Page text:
Coombe, Kingston upon Thames
Coombe shown within Greater London
|OS grid reference|
|Ceremonial county||Greater London|
|Sovereign state||United Kingdom|
|Post town||KINGSTON UPON THAMES|
|London Assembly||South West|
Coombe is a neighbourhood of London in England, within the Royal Borough of Kingston upon Thames. It lies to the east of the main town area, and prior to local government re-organisation in 1965 formed the northern part of the former Municipal Borough of Malden and Coombe. It centres on what was originally Coombe House, a large, now-demolished, residence. To the north lies Richmond Park; to the east, Wimbledon Common and borders the four boroughs that surround Kingston. Merton, Sutton, Wandsworth and Richmond.
Coombe appears in Domesday Book as Cumbe. It was held partly by Hunfrid (Humfrey) the Chamberlain and partly by Ansgot the Interpreter. Its domesday assets were: 1½ hides; 4 ploughs, 12 acres (49,000 m2) of meadow, herbage worth 4 hogs. It rendered £8.
Coombe Warren was a wild woodland on Coombe Hill which was used for hunting and public fairs. Jerry Abershaw, 'The Coombe Wood Highwayman', frequented the area, being based at the "Bald Face Stag" pub and he sheltered in the woods. In 1822 the Admiralty opened a semaphore station in the Warren, which was part of the semaphore line from London to Portsmouth. The station has disappeared, but survived in the name of "Telegraph Cottage." The Warren is now covered by the Coombe Hill estate and Coombe Wood Golf Course.
The Coombe Hill estate consists of Coombe Hill Road, and cul-de-sacs in it, such as Greenwood Park and Devey Close. The estate is highly prestigious and house prices are commonly into the millions. Cedar Court on Coombe Hill Road is a grade II listed building. It was built on its present site in 1911-12, but incorporates timbers from a late medieval timber-framed building from Colchester (probably the Perseverance Inn, demolished in 1910).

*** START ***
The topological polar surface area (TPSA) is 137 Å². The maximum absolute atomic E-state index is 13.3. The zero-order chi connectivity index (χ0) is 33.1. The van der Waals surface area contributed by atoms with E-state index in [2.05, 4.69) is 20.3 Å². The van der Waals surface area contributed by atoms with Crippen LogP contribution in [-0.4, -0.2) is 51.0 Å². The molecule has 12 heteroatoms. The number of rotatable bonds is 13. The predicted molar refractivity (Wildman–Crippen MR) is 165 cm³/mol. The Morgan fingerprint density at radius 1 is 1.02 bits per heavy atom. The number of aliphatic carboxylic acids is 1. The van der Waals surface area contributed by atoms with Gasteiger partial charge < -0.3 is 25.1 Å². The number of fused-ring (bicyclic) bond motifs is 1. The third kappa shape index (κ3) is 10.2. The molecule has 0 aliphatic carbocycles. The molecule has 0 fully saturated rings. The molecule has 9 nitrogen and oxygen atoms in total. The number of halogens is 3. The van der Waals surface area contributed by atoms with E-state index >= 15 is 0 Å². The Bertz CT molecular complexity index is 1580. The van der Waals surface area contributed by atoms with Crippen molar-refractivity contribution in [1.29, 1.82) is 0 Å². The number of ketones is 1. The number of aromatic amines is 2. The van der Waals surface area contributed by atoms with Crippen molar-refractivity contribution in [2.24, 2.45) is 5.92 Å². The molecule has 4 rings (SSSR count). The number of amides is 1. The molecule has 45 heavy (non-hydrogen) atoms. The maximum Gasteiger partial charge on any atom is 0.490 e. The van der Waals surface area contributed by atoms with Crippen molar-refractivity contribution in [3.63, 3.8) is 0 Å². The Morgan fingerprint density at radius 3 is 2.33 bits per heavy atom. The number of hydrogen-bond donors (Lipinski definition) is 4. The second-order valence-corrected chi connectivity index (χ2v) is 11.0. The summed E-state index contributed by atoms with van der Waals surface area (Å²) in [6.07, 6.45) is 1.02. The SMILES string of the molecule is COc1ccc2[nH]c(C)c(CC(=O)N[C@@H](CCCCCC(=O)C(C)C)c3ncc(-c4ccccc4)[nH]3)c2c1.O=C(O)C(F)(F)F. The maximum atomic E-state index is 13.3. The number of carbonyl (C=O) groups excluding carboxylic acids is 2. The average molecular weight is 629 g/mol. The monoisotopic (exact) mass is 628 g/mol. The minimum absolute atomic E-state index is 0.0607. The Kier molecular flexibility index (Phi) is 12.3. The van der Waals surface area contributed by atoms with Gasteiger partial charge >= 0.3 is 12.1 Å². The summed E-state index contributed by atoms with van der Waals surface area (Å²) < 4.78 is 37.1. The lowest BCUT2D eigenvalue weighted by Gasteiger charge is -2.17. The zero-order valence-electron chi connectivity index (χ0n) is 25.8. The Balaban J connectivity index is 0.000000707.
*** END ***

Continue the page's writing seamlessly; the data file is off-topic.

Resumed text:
- For education in Coombe, Kingston upon Thames see the main Royal Borough of Kingston upon Thames article.
Notable residents and visitors
Coombe Park is one of the more affluent private roads in Coombe and is home to television personality Jimmy Tarbuck and tennis player Annabel Croft. Rolling Stones guitarist Ronnie Wood used to live in an estate on Kingston Hill, located opposite to the entrance of Coombe Park. One of Saddam Hussein's daughters had a house in Golf Club Drive for a number of years, and Elisabeth Murdoch also lived in Coombe for several years. Dwight D. Eisenhower, when Supreme Allied Commander during World War II, based in Bushy Park, lived at "Telegraph Cottage" in Coombe, which was adjacent to the golf course which he used at weekends. William Ewart Gladstone spent extended periods as a house-guest of friends in Coombe. Dame Nellie Melba lived in a house here for many years. George Glyn, 2nd Baron Wolverton lived in Warren House. Which was extended 1884-6 by the architect George Devey.
|Next station upwards||Admiralty Semaphore line 1822||Next station downwards|
|Putney Heath||Coombe Warren||Cooper's Hill|